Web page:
John Isner beats Mischa Zverev to reach Atlanta Open semi-finals

first_imgJohn Isner defeated Germany’s Mischa Zverev 7-5, 4-6, 6-1 in the quarter-finals on Friday to reach the BB&T Atlanta Open semi-finals for the ninth straight year.”He is a tough player. I played well today. I needed to,” Isner said. “It was a weird match. The balls were bouncing everywhere, it was tough to control. I was happy to get through in three sets.”Seeking his fifth victory at Atlantic Station in the last six years, the top-seeded Isner set up a match against fourth-seeded Matthew Ebden of Australia. Ebden beat Marcos Baghdatis of Cyprus 6-3, 6-2.The 33-year-old Isner lost only two first-serve points against the seventh-seeded Zverev, won all but three of his service points in the third set and broke twice.Isner improved to 29-4 in the event, winning his second match after a 6-hour, 36-minute loss – with a 26-25 fifth set – to Kevin Anderson in the Wimbledon semifinals. The 6-foot-10 former University of Georgia star won the Miami Open in April for his 13th ATP Tour title.Isner is 7-1 in the semifinals, with the lone loss coming to Andy Roddick in 2012. Isner’s only other losses in the event came in the finals, to Mardi Fish in 2010 and 2011 and Nick Kyrgios in 2016. Isner won titles in 2013, 2014, 2015 and 2017.The 30-year-old Ebden is chasing his first ATP World Tour title. He’s 1-3 against Isner, winning in January in the Australian Open.”I am definitely playing better than I was in the beginning of the year. I was struggling a little bit,” Isner said. “To his credit, he played much better than me that day in Australia. He had the home crowd on his side. It helps a lot. Now, I’m playing in my backyard and he beat me in his backyard. We’ll see if I can turn the tide.”advertisementThey also met last year in the Hall of Fame Open final, with Isner winning in straight sets.Eighth-seeded Ryan Harrison also advanced, beating South Korea’s Chung Hyeon 6-7 (3), 6-2, 7-6 (5).”This is exactly what the doctor ordered for me,” said Harrison, the runner-up last year. “It was a little nervy from both of us there at the end.”Harrison will face Cameron Norrie of Britain. Norrie led the second-seeded Kyrgios 7-5, 6-3 when the Australian retired.(With inputs from AP)last_img read more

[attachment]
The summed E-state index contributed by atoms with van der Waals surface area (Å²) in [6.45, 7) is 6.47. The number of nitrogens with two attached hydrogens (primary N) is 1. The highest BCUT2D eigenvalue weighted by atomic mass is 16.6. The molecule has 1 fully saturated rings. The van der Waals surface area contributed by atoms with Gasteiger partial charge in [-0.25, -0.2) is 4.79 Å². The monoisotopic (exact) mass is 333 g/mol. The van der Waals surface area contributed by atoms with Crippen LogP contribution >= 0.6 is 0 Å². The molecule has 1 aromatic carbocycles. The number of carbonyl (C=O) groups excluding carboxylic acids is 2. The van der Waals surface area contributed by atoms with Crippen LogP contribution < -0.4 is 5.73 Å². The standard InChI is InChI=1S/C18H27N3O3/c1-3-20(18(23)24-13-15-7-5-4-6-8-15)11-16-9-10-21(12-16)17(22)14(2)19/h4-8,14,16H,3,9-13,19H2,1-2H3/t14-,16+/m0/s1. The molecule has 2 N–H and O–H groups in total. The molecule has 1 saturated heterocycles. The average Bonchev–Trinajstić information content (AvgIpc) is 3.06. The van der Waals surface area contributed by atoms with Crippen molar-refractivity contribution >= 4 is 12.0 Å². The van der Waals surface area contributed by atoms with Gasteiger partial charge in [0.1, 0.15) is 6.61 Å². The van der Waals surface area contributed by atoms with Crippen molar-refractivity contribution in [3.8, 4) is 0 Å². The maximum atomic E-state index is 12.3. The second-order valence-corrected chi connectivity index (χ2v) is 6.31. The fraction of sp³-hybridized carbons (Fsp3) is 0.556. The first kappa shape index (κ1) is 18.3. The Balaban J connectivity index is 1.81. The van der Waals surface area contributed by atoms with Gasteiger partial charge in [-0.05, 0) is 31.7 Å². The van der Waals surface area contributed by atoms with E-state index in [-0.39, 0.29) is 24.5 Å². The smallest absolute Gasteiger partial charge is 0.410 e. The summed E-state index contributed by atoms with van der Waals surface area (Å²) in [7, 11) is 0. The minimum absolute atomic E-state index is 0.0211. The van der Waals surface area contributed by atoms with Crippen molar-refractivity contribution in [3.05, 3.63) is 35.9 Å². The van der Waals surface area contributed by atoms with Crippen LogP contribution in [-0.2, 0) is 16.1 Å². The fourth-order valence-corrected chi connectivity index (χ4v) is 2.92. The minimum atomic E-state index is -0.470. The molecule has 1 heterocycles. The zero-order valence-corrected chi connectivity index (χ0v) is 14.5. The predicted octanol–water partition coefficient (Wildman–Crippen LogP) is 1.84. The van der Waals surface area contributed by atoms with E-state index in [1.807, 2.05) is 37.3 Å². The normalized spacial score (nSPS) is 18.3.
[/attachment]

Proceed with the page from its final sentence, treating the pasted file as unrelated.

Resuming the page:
Former TCI Chief Minister gets unanimous support as new Deputy Speaker